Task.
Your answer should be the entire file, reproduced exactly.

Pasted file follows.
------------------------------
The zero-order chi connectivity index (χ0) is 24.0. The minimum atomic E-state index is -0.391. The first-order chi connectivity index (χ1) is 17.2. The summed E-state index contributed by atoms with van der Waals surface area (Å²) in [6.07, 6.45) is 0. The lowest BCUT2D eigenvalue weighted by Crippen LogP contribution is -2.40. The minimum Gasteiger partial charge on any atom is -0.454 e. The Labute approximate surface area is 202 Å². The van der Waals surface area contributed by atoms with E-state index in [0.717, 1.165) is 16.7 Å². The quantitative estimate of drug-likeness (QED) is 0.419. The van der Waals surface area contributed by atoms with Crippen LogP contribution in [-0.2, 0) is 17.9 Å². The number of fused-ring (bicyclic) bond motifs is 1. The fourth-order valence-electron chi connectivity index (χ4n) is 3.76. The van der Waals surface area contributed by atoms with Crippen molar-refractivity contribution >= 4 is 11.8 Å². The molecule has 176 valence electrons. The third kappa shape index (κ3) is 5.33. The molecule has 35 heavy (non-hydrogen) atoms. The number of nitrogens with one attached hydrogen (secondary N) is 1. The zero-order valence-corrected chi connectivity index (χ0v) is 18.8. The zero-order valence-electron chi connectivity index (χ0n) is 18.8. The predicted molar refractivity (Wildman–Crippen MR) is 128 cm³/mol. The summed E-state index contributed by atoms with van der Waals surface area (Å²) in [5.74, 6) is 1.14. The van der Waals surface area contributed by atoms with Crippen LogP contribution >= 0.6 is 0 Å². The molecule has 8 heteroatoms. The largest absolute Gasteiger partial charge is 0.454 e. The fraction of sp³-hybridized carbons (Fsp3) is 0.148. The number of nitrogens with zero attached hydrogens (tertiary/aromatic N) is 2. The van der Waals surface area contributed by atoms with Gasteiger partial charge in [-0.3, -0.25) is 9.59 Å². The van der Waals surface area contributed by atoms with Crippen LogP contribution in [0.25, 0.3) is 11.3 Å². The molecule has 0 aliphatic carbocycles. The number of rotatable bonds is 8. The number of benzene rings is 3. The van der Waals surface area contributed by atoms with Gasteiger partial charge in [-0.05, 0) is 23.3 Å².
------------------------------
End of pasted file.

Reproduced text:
The zero-order chi connectivity index (χ0) is 24.0. The minimum atomic E-state index is -0.391. The first-order chi connectivity index (χ1) is 17.2. The summed E-state index contributed by atoms with van der Waals surface area (Å²) in [6.07, 6.45) is 0. The lowest BCUT2D eigenvalue weighted by Crippen LogP contribution is -2.40. The minimum Gasteiger partial charge on any atom is -0.454 e. The Labute approximate surface area is 202 Å². The van der Waals surface area contributed by atoms with E-state index in [0.717, 1.165) is 16.7 Å². The quantitative estimate of drug-likeness (QED) is 0.419. The van der Waals surface area contributed by atoms with Crippen LogP contribution in [-0.2, 0) is 17.9 Å². The number of fused-ring (bicyclic) bond motifs is 1. The fourth-order valence-electron chi connectivity index (χ4n) is 3.76. The van der Waals surface area contributed by atoms with Crippen molar-refractivity contribution >= 4 is 11.8 Å². The molecule has 176 valence electrons. The third kappa shape index (κ3) is 5.33. The molecule has 35 heavy (non-hydrogen) atoms. The number of nitrogens with one attached hydrogen (secondary N) is 1. The zero-order valence-corrected chi connectivity index (χ0v) is 18.8. The zero-order valence-electron chi connectivity index (χ0n) is 18.8. The predicted molar refractivity (Wildman–Crippen MR) is 128 cm³/mol. The summed E-state index contributed by atoms with van der Waals surface area (Å²) in [5.74, 6) is 1.14. The van der Waals surface area contributed by atoms with Crippen LogP contribution >= 0.6 is 0 Å². The molecule has 8 heteroatoms. The largest absolute Gasteiger partial charge is 0.454 e. The fraction of sp³-hybridized carbons (Fsp3) is 0.148. The number of nitrogens with zero attached hydrogens (tertiary/aromatic N) is 2. The van der Waals surface area contributed by atoms with Gasteiger partial charge in [-0.3, -0.25) is 9.59 Å². The van der Waals surface area contributed by atoms with Crippen LogP contribution in [0.25, 0.3) is 11.3 Å². The molecule has 0 aliphatic carbocycles. The number of rotatable bonds is 8. The number of benzene rings is 3. The van der Waals surface area contributed by atoms with Gasteiger partial charge in [-0.05, 0) is 23.3 Å².